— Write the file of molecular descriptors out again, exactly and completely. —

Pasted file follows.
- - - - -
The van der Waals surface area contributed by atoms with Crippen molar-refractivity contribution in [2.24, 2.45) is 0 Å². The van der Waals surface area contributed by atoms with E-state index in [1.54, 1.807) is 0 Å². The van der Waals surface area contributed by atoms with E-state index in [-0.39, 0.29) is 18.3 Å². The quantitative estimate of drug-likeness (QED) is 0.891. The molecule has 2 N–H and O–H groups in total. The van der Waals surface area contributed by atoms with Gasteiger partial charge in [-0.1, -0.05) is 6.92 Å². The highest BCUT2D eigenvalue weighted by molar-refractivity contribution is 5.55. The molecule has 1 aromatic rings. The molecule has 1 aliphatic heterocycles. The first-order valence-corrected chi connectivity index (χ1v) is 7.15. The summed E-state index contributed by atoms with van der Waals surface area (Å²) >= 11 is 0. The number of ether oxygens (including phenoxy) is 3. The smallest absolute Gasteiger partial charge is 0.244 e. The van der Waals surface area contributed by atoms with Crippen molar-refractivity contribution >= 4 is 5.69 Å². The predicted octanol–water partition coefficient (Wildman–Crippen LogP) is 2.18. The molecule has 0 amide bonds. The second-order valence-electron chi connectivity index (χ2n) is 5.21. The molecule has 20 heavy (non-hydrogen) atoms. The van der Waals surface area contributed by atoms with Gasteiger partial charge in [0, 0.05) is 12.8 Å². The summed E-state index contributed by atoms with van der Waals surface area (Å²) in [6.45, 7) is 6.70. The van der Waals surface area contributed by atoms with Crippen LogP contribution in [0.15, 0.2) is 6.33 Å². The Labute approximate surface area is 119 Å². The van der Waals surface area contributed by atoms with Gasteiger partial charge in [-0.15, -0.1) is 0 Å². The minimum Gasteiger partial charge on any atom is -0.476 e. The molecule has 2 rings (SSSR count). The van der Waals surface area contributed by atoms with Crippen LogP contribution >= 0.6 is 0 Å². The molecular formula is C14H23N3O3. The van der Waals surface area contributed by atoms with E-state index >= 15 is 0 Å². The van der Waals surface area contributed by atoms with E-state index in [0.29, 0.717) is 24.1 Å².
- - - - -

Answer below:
The van der Waals surface area contributed by atoms with Crippen molar-refractivity contribution in [2.24, 2.45) is 0 Å². The van der Waals surface area contributed by atoms with E-state index in [1.54, 1.807) is 0 Å². The van der Waals surface area contributed by atoms with E-state index in [-0.39, 0.29) is 18.3 Å². The quantitative estimate of drug-likeness (QED) is 0.891. The molecule has 2 N–H and O–H groups in total. The van der Waals surface area contributed by atoms with Gasteiger partial charge in [-0.1, -0.05) is 6.92 Å². The highest BCUT2D eigenvalue weighted by molar-refractivity contribution is 5.55. The molecule has 1 aromatic rings. The molecule has 1 aliphatic heterocycles. The first-order valence-corrected chi connectivity index (χ1v) is 7.15. The summed E-state index contributed by atoms with van der Waals surface area (Å²) >= 11 is 0. The number of ether oxygens (including phenoxy) is 3. The smallest absolute Gasteiger partial charge is 0.244 e. The van der Waals surface area contributed by atoms with Crippen molar-refractivity contribution >= 4 is 5.69 Å². The predicted octanol–water partition coefficient (Wildman–Crippen LogP) is 2.18. The molecule has 0 amide bonds. The second-order valence-electron chi connectivity index (χ2n) is 5.21. The molecule has 20 heavy (non-hydrogen) atoms. The van der Waals surface area contributed by atoms with Gasteiger partial charge in [0, 0.05) is 12.8 Å². The summed E-state index contributed by atoms with van der Waals surface area (Å²) in [6.45, 7) is 6.70. The van der Waals surface area contributed by atoms with Crippen LogP contribution in [0.15, 0.2) is 6.33 Å². The Labute approximate surface area is 119 Å². The van der Waals surface area contributed by atoms with Gasteiger partial charge in [-0.15, -0.1) is 0 Å². The minimum Gasteiger partial charge on any atom is -0.476 e. The molecule has 2 rings (SSSR count). The van der Waals surface area contributed by atoms with Crippen LogP contribution >= 0.6 is 0 Å². The molecular formula is C14H23N3O3. The van der Waals surface area contributed by atoms with E-state index >= 15 is 0 Å². The van der Waals surface area contributed by atoms with E-state index in [0.29, 0.717) is 24.1 Å².